This anthology about Asian superheroes drawn exclusively by Asian comic artists is a noble concept, but the submissions very greatly in tone, concept, length and overall quality. The book is broken down into sections by theme-historical concepts, one-page hero pitches, a section on "girl power" and another focusing on "ordinary heroes" (some of whom happen to have supernatural powers). Many works in the book, such as "The Hibakusha"-Japanese children born after Hiroshima who gain superpowers-take themselves very seriously. The highlight is "The Blue Scorpion & Chung" by Yang (American Born Chinese) and Sonny Liew. In a thinly veiled parody of the Green Hornet, the Blue Scorpion's chauffeur is a talented Korean man doing most of the work for his alcoholic employer. The 12-page short effectively confronts race with just the right amount of humor and cynicism, while simultaneously telling a satisfying story. The fake comic cover "The Y-Men" says everything many of the short stories are trying to, but does so with more effective humor in just one page. (Apr.)Copyright © Reed Business Information, a division of Reed Elsevier Inc. All rights reserved.
Secret Identities: The Asian American Superhero Anthologyby Jeff Yang
This groundbreaking graphic anthology brings together leading Asian American creators in the comics/i>
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Appealing to both comics fans and Asian Americans seeking to claim their place in American culture, Secret Identities makes brilliant use of the conventions of the superhero comic book to expose the real face of the Asian American experience.
This groundbreaking graphic anthology brings together leading Asian American creators in the comics industry—including Gene Yang (National Book Award finalist for American Born Chinese), Bernard Chang (Wonder Woman), Greg Pak (The Hulk), and Christine Norrie (Black Canary Wedding Special)—to craft original graphical short stories set in a compelling "shadow history" of our country: from the building of the railroads to the Japanese American internment, the Vietnam airlift, the murder of Vincent Chin, and the incarceration of Dr. Wen Ho Lee.
Entertaining and enlightening, Secret Identities offers whiz-bang action, searing satire, and thoughtful commentary from a community too often overlooked by the cultural mainstream, while showcasing a vivid cross-section of the talents whose imagination and creativity is driving the contemporary comics renaissance.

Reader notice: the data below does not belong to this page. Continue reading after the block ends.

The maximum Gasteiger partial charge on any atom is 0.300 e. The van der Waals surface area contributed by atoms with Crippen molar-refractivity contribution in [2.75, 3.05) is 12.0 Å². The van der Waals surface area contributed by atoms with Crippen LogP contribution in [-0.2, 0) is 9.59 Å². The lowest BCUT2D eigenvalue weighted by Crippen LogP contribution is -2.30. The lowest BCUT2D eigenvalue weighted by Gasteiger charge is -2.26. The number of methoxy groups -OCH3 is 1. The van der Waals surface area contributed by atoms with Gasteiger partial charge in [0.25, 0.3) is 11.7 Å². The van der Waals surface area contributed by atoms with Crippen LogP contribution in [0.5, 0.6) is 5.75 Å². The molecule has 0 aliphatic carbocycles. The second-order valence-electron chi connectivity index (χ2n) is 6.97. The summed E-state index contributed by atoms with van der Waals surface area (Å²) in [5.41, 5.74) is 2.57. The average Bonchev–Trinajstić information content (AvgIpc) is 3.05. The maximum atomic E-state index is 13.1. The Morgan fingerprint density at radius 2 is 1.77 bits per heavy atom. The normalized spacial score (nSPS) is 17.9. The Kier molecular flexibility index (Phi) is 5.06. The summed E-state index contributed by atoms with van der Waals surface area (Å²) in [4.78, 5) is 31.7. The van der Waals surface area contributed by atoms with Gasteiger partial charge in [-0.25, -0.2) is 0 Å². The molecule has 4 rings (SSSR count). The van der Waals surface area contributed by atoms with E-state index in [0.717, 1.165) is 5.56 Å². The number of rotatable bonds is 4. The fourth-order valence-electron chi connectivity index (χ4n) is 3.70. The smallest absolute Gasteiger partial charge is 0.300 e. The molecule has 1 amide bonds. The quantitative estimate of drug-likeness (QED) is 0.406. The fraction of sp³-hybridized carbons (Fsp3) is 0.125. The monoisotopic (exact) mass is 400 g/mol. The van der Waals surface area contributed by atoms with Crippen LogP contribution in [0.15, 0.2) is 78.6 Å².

"Criminally overdue, but well worth the wait, Secret Identities is a treasure trove of an anthology. These stories are as rousing, uplifting, tragic, and funny as our deepest secret fantasies." —Dwayne McDuffie, founder of Milestone Comics and writer of Justice League of America
"Wowee!!! What mind-blowing superheroes exploding out of the pages of Secret Identities! As a kid who grew up on comics in the ’40s and ’50s, for the first time in my life, I recognized, identified, and became a comic book hero." —George Takei
"These Asian American superheroes knocked me out! I wish I had known these superheroes when I was a kid—I’d have traded my entire comic book collection for this butt-kicking, death-defying, and brilliant anthology." —Helen Zia, author of Asian American Dreams: The Emergence of an American People
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Meet the Author
Jeff Yang was the founder of the pioneering Asian American periodical aMagazine. The author of three books and the biweekly column "Asian Pop" for the San Francisco Chronicle, he lives in Brooklyn, New York. Parry Shen, best known for his lead role in the movie Better Luck Tomorrow, lives in Southern California. Keith Chow, an educator and comics journalist, lives in Maryland. Jerry Ma, the founder of the indie comics studio Epic Proportions, lives in New York City.
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